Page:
I should point out that I know the author, in the sense that I see her at an annual Christmas celebration, most years. I did not know precisely what she taught, and we haven't discussed literature or writing to any extent. When I learned she "had a book out" I looked it up, it sounded interesting and possibly cogent; and then discovered that it is professionally relevant. A nice surprise.
A good and useful book on the cognitive mechanisms behind "plot twists" in cinema and novel. The artistic pleasures we get from plot twists and surprise endings, the author argues and convincingly demonstrates, stem from the cognitive biases we have as human beings.
"Curse of knowledge", "hindsight bias", "anchoring", our tendency to fill in gaps to create patterns, to take things at face value and to develop expectations on unsound grounds are the weaknesses masterfully exploited by the authors. The book is full of examples but is not designed as a practical manual for writers because it sometimes shifts to an academic style.
Apparently I read this last year and completely forgot, which is extremely uncharacteristic of me. While 2020 was fairly traumatizing, I'm not sure it says great things about this poor book. Tobin delves into both literary and psychological theory as to why we like surprise in our fiction, and how these surprises can be accomplished, which is interesting. But it just doesn't seem to quite stick for me.
Reaction: explains a lot at how the entertainment industry takes advantage of our cognition Writing Style: academic, dense at times but also conversational Argumentation: how one receives a plot twist is well planned out, but at the same time spontaneous and something we cannot plan to expect if it is a true surprise element Commendation: using a multimedia approach of works that ensures that most readers would not have all of the cited works spoiled them in the future Critique: a framework of elements of surprise that readers can use to apply to own experiences with media, films, books, and anything that is somewhat unexpected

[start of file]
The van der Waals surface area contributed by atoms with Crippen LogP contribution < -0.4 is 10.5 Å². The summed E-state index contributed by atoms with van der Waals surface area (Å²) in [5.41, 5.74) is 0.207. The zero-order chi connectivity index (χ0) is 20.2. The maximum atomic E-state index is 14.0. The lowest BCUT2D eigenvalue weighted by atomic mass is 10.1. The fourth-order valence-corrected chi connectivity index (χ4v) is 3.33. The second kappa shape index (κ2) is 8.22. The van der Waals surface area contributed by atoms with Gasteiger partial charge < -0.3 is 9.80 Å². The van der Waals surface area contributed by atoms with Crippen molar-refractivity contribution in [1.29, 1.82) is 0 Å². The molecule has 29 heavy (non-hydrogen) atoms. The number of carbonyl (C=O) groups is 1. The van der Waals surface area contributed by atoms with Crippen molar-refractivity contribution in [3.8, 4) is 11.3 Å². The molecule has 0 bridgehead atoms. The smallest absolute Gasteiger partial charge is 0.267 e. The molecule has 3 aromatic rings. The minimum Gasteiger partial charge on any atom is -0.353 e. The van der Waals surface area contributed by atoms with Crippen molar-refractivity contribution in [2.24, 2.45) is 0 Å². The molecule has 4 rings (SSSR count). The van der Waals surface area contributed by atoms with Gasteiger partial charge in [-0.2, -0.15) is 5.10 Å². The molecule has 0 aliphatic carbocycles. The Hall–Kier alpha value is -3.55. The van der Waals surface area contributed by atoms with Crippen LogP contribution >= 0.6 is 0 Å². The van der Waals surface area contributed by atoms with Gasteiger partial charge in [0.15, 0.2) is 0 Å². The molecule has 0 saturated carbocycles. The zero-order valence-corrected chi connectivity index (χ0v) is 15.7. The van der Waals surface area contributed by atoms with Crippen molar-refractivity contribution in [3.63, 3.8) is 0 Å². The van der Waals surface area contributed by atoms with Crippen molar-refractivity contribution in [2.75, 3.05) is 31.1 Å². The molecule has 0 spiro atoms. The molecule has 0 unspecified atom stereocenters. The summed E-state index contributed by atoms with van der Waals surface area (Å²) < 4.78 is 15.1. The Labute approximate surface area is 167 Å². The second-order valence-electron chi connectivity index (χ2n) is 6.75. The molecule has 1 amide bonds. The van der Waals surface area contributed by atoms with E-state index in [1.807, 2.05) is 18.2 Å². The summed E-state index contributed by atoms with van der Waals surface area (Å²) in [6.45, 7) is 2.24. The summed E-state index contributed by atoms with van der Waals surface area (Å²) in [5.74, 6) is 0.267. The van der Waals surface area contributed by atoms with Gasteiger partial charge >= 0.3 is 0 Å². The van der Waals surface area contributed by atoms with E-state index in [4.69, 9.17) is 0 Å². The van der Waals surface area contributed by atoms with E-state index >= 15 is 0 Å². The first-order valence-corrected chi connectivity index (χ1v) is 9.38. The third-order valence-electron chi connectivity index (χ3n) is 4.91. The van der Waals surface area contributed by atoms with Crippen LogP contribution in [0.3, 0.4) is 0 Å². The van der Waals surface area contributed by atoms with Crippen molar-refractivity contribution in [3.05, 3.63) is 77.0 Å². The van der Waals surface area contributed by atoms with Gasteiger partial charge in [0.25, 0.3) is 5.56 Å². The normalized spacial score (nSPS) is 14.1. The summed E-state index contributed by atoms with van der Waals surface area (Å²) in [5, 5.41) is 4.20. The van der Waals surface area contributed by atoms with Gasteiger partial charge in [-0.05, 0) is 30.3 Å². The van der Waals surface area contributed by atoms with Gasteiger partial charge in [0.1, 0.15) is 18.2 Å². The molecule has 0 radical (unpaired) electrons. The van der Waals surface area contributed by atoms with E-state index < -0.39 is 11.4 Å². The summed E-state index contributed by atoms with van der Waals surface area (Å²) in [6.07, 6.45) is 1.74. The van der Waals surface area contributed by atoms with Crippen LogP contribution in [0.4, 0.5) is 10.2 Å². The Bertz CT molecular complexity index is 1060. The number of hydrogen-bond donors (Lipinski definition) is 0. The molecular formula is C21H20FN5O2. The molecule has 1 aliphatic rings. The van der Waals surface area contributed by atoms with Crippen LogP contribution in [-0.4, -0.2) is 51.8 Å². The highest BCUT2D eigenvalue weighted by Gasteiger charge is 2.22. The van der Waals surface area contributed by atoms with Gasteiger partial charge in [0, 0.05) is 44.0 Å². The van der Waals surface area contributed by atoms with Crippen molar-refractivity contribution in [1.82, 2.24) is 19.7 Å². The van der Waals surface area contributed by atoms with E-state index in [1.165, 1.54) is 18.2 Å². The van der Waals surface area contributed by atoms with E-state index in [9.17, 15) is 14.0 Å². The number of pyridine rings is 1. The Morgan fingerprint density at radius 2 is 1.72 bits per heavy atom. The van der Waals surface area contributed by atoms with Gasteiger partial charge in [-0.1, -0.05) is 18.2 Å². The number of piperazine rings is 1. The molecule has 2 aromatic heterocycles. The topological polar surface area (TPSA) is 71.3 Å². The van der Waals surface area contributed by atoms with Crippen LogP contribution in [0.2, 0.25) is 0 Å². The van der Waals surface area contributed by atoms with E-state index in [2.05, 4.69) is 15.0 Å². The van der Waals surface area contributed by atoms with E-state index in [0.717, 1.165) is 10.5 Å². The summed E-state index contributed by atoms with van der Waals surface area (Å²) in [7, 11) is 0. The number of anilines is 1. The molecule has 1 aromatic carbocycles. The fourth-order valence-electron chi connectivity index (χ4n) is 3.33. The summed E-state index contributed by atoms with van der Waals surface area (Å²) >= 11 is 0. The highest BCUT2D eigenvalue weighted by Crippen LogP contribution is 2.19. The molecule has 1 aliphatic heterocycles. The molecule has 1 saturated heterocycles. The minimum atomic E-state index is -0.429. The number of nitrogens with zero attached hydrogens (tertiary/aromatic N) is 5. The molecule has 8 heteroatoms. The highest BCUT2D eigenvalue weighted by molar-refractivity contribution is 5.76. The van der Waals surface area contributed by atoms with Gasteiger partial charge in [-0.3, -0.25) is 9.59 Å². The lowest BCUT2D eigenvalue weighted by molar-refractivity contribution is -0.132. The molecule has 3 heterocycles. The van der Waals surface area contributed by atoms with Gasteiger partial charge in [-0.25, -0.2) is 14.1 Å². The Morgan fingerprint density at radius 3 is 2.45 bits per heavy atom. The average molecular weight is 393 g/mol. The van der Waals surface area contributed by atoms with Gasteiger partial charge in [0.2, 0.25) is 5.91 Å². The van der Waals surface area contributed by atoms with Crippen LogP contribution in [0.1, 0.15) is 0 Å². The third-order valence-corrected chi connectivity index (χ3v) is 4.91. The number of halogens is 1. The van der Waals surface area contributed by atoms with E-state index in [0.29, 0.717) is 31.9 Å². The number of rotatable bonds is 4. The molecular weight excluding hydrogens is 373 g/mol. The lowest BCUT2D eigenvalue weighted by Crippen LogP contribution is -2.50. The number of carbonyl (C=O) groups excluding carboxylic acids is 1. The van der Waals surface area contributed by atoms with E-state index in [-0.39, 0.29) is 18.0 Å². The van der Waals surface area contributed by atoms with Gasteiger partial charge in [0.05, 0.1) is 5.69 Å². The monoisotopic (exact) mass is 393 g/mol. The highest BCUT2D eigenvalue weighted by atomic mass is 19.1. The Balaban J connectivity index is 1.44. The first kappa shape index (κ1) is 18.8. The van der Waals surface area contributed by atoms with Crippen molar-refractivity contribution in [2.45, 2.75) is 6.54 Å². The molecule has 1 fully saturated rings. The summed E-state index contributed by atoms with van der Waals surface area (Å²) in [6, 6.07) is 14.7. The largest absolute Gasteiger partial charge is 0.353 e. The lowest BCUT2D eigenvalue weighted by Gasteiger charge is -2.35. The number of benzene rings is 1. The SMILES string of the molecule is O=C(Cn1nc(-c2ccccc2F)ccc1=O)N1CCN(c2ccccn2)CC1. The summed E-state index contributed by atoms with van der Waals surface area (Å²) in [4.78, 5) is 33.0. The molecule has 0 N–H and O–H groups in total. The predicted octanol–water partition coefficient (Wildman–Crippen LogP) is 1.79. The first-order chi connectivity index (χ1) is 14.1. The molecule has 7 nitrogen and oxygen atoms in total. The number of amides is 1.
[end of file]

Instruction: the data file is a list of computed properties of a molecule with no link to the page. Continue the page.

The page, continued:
There's a lot of great information in this book, but it's hidden under some pretty technical terminology--and I say that as an English major who has read--and written--a lot of technical terminology. Maybe I'm just rusty?
One day, I'm going to go back through and try to rewrite some of the ideas in a way that's a little more user friendly, but I don't have the mental bandwidth to do that right now because. . . pandemic.
Excellent book about the psychology of narratives (especially what makes surprise endings work or not, based on elements in the narrative). Good use of cognitive/social psychology principles to illustrate points. Good balance between general readability and academic rigor. Quite enjoyable.
DNF - not interesting enough to hold my attention more than a few minutes. Perhaps it needed to be more surprising. That looks like a joke, but I'm serious. Not only is it rather dry, but the structure felt convoluted to the point where it felt deliberately obscured.